Jennifer's Reviews > The Hypnotist's Love Story

The Hypnotist's Love Story by Liane Moriarty
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's review
May 13, 12

Read in May, 2012

Book Description

Ellen is a hypnotherapist living in Sydney, Australia. Working out of her beachfront home, she helps her patients deal with issues like quitting smoking, pain management and weight loss. Ellen has a comfy life for herself—friends, a lovely home, and a thriving practice. (Ellen's father was out of the picture her whole life and she was raised in a rather feminist household by her mother and godmothers.) Despite having a satisfying and happy life, Ellen craves love and romance. So when she meets Patrick (a widower with a young son), she is thrilled to find a man who is loving, kind, warm and ready to love again. There is just one little catch: Patrick has a stalker named Saskia. Saskia is Patrick's ex-girlfriend, and she is having a very difficult time letting go of Patrick. Many women might be turned off by baggage like this, but Ellen finds Saskia intriguing—even sympathizing with her at times. But when Patrick and Ellen's relationship gets more involved and complicated, Ellen begins to lose patience with Saskia—especially when she discovers that she may already know her.

My Thoughts

Liane Moriarty has done it again!! This book is just as interesting and delightful as What Alice Forgot, and I found the pages flying by. Ellen is a fully drawn character, whose neuroses and strengths and interior monologue felt recognizable and familiar. You can relate to her instantly. And, in a bit of a risk that pays off, Moriarty also gives us glimpses inside Saskia's head as well, which creates sympathy for what could have been a very unsympathetic character. It is a tricky thing for an author to write two sympathetic characters who are at odds with each other, but Moriarty manages to pull it off.

The book just flew by, and I loved how Moriarty manages to mix humor and real-life issues in a way that is entertaining, touching and believable. Although you often find yourself laughing while reading, Ellen faces some real issues and must make difficult decisions along the way. I like this mix, and Moriarty has just the right touch. I'm sure this book is probably classified as "chick lit" (which often gets a bad rap), but I would hate to see anyone pass this by for that reason. It is smart, funny and touching book and deserves to be read. I'd go so far as to call it a "real woman's romance."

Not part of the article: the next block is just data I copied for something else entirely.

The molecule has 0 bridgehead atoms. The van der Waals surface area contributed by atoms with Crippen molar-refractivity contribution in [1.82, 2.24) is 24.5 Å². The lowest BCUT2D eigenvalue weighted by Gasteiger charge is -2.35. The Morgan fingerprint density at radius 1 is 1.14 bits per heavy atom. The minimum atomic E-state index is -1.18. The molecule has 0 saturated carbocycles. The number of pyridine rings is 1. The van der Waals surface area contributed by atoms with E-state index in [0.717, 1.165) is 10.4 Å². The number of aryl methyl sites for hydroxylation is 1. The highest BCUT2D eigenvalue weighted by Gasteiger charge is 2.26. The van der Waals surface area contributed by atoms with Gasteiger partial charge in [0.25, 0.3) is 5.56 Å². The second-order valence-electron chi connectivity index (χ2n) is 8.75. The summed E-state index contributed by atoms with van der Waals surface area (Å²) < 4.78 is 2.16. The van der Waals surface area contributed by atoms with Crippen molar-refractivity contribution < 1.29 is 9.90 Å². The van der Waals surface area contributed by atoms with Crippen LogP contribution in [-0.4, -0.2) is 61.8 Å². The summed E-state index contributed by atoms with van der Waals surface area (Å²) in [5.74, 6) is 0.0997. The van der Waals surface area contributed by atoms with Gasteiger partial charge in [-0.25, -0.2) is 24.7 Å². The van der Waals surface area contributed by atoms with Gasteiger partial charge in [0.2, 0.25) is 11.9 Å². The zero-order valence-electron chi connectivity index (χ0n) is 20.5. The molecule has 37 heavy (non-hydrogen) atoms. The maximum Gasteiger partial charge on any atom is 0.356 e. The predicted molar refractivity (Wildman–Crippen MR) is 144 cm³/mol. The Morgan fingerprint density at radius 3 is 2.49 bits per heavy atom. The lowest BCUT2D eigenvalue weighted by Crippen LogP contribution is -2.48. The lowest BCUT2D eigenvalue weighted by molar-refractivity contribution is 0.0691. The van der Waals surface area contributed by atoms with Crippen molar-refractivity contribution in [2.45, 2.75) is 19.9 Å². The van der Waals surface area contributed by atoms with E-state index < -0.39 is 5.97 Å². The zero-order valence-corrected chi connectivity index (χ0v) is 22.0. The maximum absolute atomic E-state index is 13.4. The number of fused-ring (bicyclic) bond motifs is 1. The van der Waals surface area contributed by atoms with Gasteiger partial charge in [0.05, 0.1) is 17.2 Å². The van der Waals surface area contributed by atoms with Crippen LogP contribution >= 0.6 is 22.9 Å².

One of the more interesting aspects of the book for me was Ellen's profession of hypnotherapy. Besides adding a bit of comic relief, her profession seemed fascinating. It made me want to try hypnosis for myself. So, on a recent trip to Las Vegas, I underwent hypnotherapy for weight loss at the hotel spa. I could see that it might be effective, but one 50-minute session is simply not enough. I spent most of my time trying to wonder if I was being hypnotized or not. However, the setting and the voice of the therapist (as well as the suggestions) seemed liked they could work if I could just give myself over to the process and relax and stop thinking. Needless to say, the weight loss suggestions didn't quite take, but I could imagine that a sustained treatment might actually work. The hypnotherapist I went to told me that he actually hypnotized people so they could undergo surgery without anesthesia! Can you imagine that?

Anyway, this is a terrific book and would make for a perfect summer read. (Of course, it would be just as good at other times of the year but I think it strikes just the right tone for lighter vacation reading that isn't totally brainless.)

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